The book is a comprehensive and definitive history of the Leeds Jewish community, which was – and remains – the third largest in Britain. It is organised in three parts: Context (history, urban, demography); Chronology (covering the period from the mid-nineteenth century to the 1940s); and Contours (analysing themes and aspects of the history up to the present time). The book shows how a small community was affected by mass immigration, and through economic progress and social mobility achieved integration into the host society. It is a story of entrepreneurial success which transformed a proletarian community into a middle-class society. Its members contributed extensively to the economic, social, political and cultural life of Leeds, which provided a supportive environment for Jews to pursue their religion, generally free from persecution. The Leeds Jewish community lived predominantly in three locations which changed over time as they moved in a northerly direction to suburbia.
newspaper and journal articles appearing in long ago defunct Yiddish and Hebrew periodicals, to previous unpublished archival material — it probes the life and thought of long-forgotten figures, whose writings have gone largely unread since they were first published, but which demonstrate the resonance of anarchism with Jewish religion conceived along traditional lines. In sum, it argues for the existence of something that might be called anarcho-Judaism — a term which I use to highlight its specifically religious nature and to distinguish it from phenomena like Jewish
A comparative analysis of their communities in Harbin, 1898-1930
Joshua A. Fogel
control. Russian Jews just longed to be left alone; in Harbin they were beyond the
reach of the Russian government, and they prospered. Russian Gentiles had come to expect
support from the regime; in Harbin they got none and did poorly.
The first generation of Jewish settlers were generally bilingual in Russian
and Yiddish, though, as was the case elsewhere, Yiddish soon gave way to Russian
monolingualism in civil affairs, though it is not entirely clear when the transition occurred.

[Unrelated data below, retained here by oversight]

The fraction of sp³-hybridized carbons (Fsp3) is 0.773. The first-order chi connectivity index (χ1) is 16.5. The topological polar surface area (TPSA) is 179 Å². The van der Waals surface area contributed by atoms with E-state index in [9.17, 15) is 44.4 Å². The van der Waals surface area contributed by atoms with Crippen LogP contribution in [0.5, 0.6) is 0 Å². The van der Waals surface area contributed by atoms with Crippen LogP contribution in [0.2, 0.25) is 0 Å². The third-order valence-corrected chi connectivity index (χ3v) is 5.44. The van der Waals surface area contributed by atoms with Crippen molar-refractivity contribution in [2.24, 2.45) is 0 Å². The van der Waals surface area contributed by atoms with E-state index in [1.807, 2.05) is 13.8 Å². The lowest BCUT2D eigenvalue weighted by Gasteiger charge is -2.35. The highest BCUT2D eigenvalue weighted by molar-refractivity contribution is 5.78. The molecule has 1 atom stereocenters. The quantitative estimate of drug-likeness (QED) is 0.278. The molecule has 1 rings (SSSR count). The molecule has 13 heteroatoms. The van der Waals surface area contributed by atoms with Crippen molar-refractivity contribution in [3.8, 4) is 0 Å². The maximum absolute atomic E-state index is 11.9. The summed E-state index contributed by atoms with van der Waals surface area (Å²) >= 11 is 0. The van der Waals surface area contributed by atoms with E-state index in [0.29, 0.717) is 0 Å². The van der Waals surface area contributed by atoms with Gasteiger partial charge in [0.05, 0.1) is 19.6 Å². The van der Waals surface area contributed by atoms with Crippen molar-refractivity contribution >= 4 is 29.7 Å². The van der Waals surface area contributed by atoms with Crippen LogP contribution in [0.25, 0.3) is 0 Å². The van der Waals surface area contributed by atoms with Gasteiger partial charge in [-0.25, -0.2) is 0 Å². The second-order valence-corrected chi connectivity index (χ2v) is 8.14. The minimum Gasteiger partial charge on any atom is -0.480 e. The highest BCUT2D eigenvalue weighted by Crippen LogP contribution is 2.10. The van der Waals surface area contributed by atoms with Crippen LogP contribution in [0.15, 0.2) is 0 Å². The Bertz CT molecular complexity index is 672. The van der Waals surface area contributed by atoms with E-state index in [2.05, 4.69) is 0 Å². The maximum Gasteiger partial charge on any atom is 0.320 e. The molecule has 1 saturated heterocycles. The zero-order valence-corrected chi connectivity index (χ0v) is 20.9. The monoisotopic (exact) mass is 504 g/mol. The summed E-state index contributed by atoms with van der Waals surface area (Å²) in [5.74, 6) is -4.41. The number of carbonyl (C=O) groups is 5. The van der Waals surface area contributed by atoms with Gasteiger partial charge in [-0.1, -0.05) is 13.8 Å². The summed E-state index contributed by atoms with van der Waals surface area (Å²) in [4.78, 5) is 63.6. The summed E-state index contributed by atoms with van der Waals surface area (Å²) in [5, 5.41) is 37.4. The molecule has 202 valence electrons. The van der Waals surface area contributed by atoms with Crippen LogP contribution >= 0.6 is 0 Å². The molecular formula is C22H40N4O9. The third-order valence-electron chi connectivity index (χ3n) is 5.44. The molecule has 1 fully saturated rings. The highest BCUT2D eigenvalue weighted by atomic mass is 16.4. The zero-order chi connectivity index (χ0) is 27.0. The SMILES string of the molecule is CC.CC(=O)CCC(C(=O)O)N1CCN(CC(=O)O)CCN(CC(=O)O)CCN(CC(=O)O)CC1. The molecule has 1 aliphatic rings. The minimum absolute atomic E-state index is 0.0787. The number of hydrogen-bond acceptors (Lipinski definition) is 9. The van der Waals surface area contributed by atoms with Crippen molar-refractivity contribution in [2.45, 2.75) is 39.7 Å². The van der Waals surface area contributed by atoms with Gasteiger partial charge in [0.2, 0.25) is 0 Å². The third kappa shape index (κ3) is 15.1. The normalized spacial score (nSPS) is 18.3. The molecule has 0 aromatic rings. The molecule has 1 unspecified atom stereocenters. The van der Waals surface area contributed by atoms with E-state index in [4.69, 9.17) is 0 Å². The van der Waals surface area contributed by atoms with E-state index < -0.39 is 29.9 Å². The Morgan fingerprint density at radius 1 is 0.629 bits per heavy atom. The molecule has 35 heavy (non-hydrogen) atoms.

Most of those interviewed have
Leeds Jewish tailors and Leeds Jewish tailoring trade unions, 1876–1915
Anne J. Kershen
Polish Jewish socialist writer Morris Winchevsky 10 took a more sympathetic view. Writing in the Yiddish pamphlet Zi Aur [Let There be Light] he argued that the Jewish worker was driven to drink and gambling out of desperation at the plight of his family: ‘When there is no work and a child at home is sick from the lack of food … and the other children cry “father, bread” … a man can be forgiven for drinking whisky and gambling.’ 11 Though based on what he had seen in London, Winchevsky’s words were equally applicable to those working in Leeds. As the demand for
The anti-colonial roots of American anarchist debates during the First World War
anarchist Hillel Solotaroff, who presented
his arguments in a series of articles for the Fraye Arbeter Shtime
and other Yiddish publications. Solotaroff believed ‘not in religious
nationalism, nor in cultural-political nationalism’, but rather in
the right of Jews to organise themselves as a nation to defend
themselves. Instead of advocating the creation of a Jewish nation
state in Palestine, therefore, he envisioned a federation of ‘free
communes’ – some Jewish, some Arab and some mixed – organised
according to the principle of free association.22 Solotaroff and his